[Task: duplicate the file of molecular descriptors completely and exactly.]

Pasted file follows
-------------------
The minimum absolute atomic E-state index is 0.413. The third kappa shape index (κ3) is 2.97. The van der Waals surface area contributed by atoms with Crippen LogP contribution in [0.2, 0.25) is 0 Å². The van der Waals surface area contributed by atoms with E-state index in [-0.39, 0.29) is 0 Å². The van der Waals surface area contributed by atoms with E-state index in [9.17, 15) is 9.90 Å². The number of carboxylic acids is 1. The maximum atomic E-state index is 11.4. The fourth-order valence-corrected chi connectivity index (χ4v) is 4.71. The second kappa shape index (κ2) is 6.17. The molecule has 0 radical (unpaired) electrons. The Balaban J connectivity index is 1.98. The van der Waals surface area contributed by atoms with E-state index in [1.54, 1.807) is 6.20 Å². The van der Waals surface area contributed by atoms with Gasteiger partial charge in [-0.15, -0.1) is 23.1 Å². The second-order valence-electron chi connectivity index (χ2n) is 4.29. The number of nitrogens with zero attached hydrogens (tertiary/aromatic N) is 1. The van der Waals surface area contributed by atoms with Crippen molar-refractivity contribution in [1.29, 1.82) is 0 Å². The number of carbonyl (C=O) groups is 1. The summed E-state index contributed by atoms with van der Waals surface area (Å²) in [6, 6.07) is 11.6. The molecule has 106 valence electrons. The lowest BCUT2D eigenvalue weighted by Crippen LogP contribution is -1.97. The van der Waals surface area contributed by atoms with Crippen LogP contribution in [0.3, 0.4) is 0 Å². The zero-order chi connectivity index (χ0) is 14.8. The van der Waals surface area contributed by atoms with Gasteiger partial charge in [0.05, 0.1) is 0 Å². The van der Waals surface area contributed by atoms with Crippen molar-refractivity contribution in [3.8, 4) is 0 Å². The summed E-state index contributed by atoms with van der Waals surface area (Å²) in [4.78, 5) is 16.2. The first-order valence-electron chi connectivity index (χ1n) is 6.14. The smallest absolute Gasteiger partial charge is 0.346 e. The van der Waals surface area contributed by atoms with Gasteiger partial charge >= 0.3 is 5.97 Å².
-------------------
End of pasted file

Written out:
The minimum absolute atomic E-state index is 0.413. The third kappa shape index (κ3) is 2.97. The van der Waals surface area contributed by atoms with Crippen LogP contribution in [0.2, 0.25) is 0 Å². The van der Waals surface area contributed by atoms with E-state index in [-0.39, 0.29) is 0 Å². The van der Waals surface area contributed by atoms with E-state index in [9.17, 15) is 9.90 Å². The number of carboxylic acids is 1. The maximum atomic E-state index is 11.4. The fourth-order valence-corrected chi connectivity index (χ4v) is 4.71. The second kappa shape index (κ2) is 6.17. The molecule has 0 radical (unpaired) electrons. The Balaban J connectivity index is 1.98. The van der Waals surface area contributed by atoms with E-state index in [1.54, 1.807) is 6.20 Å². The van der Waals surface area contributed by atoms with Gasteiger partial charge in [-0.15, -0.1) is 23.1 Å². The second-order valence-electron chi connectivity index (χ2n) is 4.29. The number of nitrogens with zero attached hydrogens (tertiary/aromatic N) is 1. The van der Waals surface area contributed by atoms with Crippen molar-refractivity contribution in [1.29, 1.82) is 0 Å². The number of carbonyl (C=O) groups is 1. The summed E-state index contributed by atoms with van der Waals surface area (Å²) in [6, 6.07) is 11.6. The molecule has 106 valence electrons. The lowest BCUT2D eigenvalue weighted by Crippen LogP contribution is -1.97. The van der Waals surface area contributed by atoms with Crippen LogP contribution in [0.3, 0.4) is 0 Å². The zero-order chi connectivity index (χ0) is 14.8. The van der Waals surface area contributed by atoms with Gasteiger partial charge in [0.05, 0.1) is 0 Å². The van der Waals surface area contributed by atoms with Crippen molar-refractivity contribution in [3.8, 4) is 0 Å². The summed E-state index contributed by atoms with van der Waals surface area (Å²) in [4.78, 5) is 16.2. The first-order valence-electron chi connectivity index (χ1n) is 6.14. The smallest absolute Gasteiger partial charge is 0.346 e. The van der Waals surface area contributed by atoms with Gasteiger partial charge >= 0.3 is 5.97 Å².